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Jobs for Cobots: Automation as Labor Augmentation

By: Kevin Paramore, Contributor

Keeping inventory moving to fuel production lines is an ideal job for mobile robots. Instead of humans retrieving and moving pallet loads or kits, robotic lift trucks can bring them to assembly stations, often interfacing with humans at each end. (photo courtesy Yale Materials Handling Corporation)

The gap between the limits of the labor force and the needs of the supply chain makes robotics not just something nice to have, but something we need to have.

This sets the stage for an approach to automation that breaks sharply from popular paranoia. Robots are not “coming to take away” jobs. They’re valuable tools that
help raise overall productivity by working alongside human co-workers—cobotics as a labor-augmentation solution.

What’s the extent of this positive impact on productivity? According to a September 2018 CBRE report, the productivity gain from robotics in the distribution industry is estimated to be as much as 46%.

Robots in the Real World

Historically, repetitive tasks that do not require the human capacity to think and adapt on-the-fly are prime candidates for automation. With that criteria in mind, managers can evaluate their most costly, yet important, processes and subtasks.

Take order fulfillment, for example. In the average warehouse, order picking accounts for 50-65% of total operating costs. What’s more, a deeper look at this process reveals that employees assigned to pick orders can spend up to half of their time traveling between pick locations—not actually picking. The strengths of human pickers and mobile robots best align with different tasks in the picking process and can work together to boost overall efficiency.

Mobile robots are adept at traveling long distances, continuously moving pallet loads and smaller quantities from point A to point B, without breaks or fatigue. They’re advanced enough to detect obstacles and adjust their paths accordingly, relying on their own “map” of the facility to pursue alternate routes.

Humans, on the other hand, lack the ability to continuously move between pick locations without tiring. However, they do have the most advanced perception, cognition and motion-planning systems in the world. The same capabilities that allow us to set the table and take out the trash are uniquely well suited to find, grasp and move individual items to pick and pack orders.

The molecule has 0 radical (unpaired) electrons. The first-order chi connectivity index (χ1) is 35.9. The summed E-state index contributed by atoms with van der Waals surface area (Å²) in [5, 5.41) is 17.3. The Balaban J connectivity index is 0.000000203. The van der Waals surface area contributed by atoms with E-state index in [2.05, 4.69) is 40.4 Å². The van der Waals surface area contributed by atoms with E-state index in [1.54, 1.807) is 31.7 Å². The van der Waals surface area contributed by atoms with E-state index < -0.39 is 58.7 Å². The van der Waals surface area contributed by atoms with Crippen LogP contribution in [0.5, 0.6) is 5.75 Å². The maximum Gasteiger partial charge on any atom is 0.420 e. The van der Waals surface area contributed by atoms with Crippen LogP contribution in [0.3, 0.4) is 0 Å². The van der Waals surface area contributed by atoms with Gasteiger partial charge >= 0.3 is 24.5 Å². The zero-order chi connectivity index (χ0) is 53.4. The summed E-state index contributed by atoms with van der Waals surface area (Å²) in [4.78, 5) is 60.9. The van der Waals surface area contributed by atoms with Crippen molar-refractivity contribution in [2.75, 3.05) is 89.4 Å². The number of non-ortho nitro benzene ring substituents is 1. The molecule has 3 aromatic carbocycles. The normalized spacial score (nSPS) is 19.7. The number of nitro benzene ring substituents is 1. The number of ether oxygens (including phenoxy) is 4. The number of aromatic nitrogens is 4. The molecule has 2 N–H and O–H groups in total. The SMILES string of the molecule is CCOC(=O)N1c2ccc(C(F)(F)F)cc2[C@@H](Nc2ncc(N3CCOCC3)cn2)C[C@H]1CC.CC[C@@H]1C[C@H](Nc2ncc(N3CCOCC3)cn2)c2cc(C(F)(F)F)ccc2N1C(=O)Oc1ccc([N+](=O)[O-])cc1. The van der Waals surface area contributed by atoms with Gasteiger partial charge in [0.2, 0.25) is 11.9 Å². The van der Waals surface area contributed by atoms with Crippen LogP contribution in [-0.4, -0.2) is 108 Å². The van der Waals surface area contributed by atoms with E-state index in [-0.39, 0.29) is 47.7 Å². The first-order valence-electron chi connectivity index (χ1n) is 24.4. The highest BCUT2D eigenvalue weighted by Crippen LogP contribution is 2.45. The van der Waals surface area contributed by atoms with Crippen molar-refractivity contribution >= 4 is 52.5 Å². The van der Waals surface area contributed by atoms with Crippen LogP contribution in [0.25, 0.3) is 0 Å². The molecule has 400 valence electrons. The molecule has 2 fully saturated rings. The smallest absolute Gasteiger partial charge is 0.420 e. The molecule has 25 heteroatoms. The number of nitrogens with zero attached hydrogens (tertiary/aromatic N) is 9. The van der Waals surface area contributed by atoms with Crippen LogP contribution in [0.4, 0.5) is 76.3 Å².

By dividing tasks according to the strength of each type of worker, both are more productive. Pickers no longer trade picking time for travel time, and storage aisles are in turn relieved from congestion—allowing mobile robots to bring items to pickers as efficiently as possible.

Manufacturing is also home to plenty of cobotics potential. Keeping inventory moving to fuel production lines is an ideal job for mobile robots. Instead of humans retrieving and moving pallet loads or kits, robotic lift trucks can bring them to assembly stations. They often interface with humans at each end, before being sent back the other end of the process.

The common thread in these examples is the type of work reserved for humans and their robotic co-workers. Robots excel at repetitive, low-value tasks—just the sort of jobs that lead to the repetitive stress injuries that accounted for 31% of all workplace illness and injury reports in 2016.

Evolving Jobs

History has taught us that innovation creates new tools, jobs and even industries. Just 15 years ago, who would have dreamed of jobs like “iPhone app developer” or “search engine optimization specialist?” Or even further back, industries like “wireless technology” and “ecommerce?”

Robotics are primed for a similar effect on the economy. A recent report by McKinsey & Company includes a top-end estimate of 800 million jobs displaced due to robotic automation. But, in the same scenario, the company estimates significant job growth that more than offsets job losses—up to 890 million new jobs.

In the warehouse, this shift takes shape as updates to existing jobs, like order picking, and a greater need for skilled technical positions. Think robot maintenance, machine supervision and data specialists, all working together to keep systems running; analyze performance; and optimize them for continued improvement.

Robots Becoming Normal

Introducing robots is a big, yet increasingly common shift in large and even smaller enterprises. Continued pressure from ecommerce means key supply chain operations face growing pains that make robot automation an attractive option. Deploying robots to augment labor can drive the necessary productivity gains to meet ever-growing demand, allowing labor and automation to play to their respective strengths. It’s a collaborative picture of robots and humans, more akin to The Jetsons than the revolutionary, all-consuming machines of the The Matrix or The Terminator films. WMHS

Kevin Paramore is Emerging Technology Commercialization Manager at Yale Materials Handling Corporation (www.yale.com).

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